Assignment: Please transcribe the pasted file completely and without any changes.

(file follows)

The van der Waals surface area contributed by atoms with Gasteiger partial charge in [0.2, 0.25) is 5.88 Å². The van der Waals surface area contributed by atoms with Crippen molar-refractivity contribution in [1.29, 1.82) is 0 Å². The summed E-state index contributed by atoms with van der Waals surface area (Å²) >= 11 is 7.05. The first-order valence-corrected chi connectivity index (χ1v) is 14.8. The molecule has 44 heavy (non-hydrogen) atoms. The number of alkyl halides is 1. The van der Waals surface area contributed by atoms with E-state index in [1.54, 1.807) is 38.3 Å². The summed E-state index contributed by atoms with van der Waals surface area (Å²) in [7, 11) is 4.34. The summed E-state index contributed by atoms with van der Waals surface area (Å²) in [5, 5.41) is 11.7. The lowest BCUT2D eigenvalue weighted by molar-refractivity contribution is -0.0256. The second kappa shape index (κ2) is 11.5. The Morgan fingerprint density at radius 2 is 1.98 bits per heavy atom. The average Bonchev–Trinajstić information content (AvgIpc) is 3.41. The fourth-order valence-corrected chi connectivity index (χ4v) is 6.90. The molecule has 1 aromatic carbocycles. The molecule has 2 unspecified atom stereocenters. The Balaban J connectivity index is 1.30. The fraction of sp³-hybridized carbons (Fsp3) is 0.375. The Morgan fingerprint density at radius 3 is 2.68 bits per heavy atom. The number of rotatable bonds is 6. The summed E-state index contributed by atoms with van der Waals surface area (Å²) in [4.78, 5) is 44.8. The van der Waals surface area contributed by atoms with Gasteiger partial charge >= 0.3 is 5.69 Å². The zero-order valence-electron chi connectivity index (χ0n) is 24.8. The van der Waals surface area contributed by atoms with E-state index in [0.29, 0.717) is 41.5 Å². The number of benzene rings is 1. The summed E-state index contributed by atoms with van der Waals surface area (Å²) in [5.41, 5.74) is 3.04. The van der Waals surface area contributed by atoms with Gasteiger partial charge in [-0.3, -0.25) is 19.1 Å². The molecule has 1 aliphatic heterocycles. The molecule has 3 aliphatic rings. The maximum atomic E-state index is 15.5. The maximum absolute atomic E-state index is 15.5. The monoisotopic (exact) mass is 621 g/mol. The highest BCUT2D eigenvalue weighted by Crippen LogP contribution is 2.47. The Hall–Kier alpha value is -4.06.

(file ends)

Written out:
The van der Waals surface area contributed by atoms with Gasteiger partial charge in [0.2, 0.25) is 5.88 Å². The van der Waals surface area contributed by atoms with Crippen molar-refractivity contribution in [1.29, 1.82) is 0 Å². The summed E-state index contributed by atoms with van der Waals surface area (Å²) >= 11 is 7.05. The first-order valence-corrected chi connectivity index (χ1v) is 14.8. The molecule has 44 heavy (non-hydrogen) atoms. The number of alkyl halides is 1. The van der Waals surface area contributed by atoms with E-state index in [1.54, 1.807) is 38.3 Å². The summed E-state index contributed by atoms with van der Waals surface area (Å²) in [7, 11) is 4.34. The summed E-state index contributed by atoms with van der Waals surface area (Å²) in [5, 5.41) is 11.7. The lowest BCUT2D eigenvalue weighted by molar-refractivity contribution is -0.0256. The second kappa shape index (κ2) is 11.5. The Morgan fingerprint density at radius 2 is 1.98 bits per heavy atom. The average Bonchev–Trinajstić information content (AvgIpc) is 3.41. The fourth-order valence-corrected chi connectivity index (χ4v) is 6.90. The molecule has 1 aromatic carbocycles. The molecule has 2 unspecified atom stereocenters. The Balaban J connectivity index is 1.30. The fraction of sp³-hybridized carbons (Fsp3) is 0.375. The Morgan fingerprint density at radius 3 is 2.68 bits per heavy atom. The number of rotatable bonds is 6. The summed E-state index contributed by atoms with van der Waals surface area (Å²) in [4.78, 5) is 44.8. The van der Waals surface area contributed by atoms with Gasteiger partial charge >= 0.3 is 5.69 Å². The zero-order valence-electron chi connectivity index (χ0n) is 24.8. The van der Waals surface area contributed by atoms with E-state index in [0.29, 0.717) is 41.5 Å². The number of benzene rings is 1. The summed E-state index contributed by atoms with van der Waals surface area (Å²) in [5.41, 5.74) is 3.04. The van der Waals surface area contributed by atoms with Gasteiger partial charge in [-0.3, -0.25) is 19.1 Å². The molecule has 1 aliphatic heterocycles. The molecule has 3 aliphatic rings. The maximum atomic E-state index is 15.5. The maximum absolute atomic E-state index is 15.5. The monoisotopic (exact) mass is 621 g/mol. The highest BCUT2D eigenvalue weighted by Crippen LogP contribution is 2.47. The Hall–Kier alpha value is -4.06.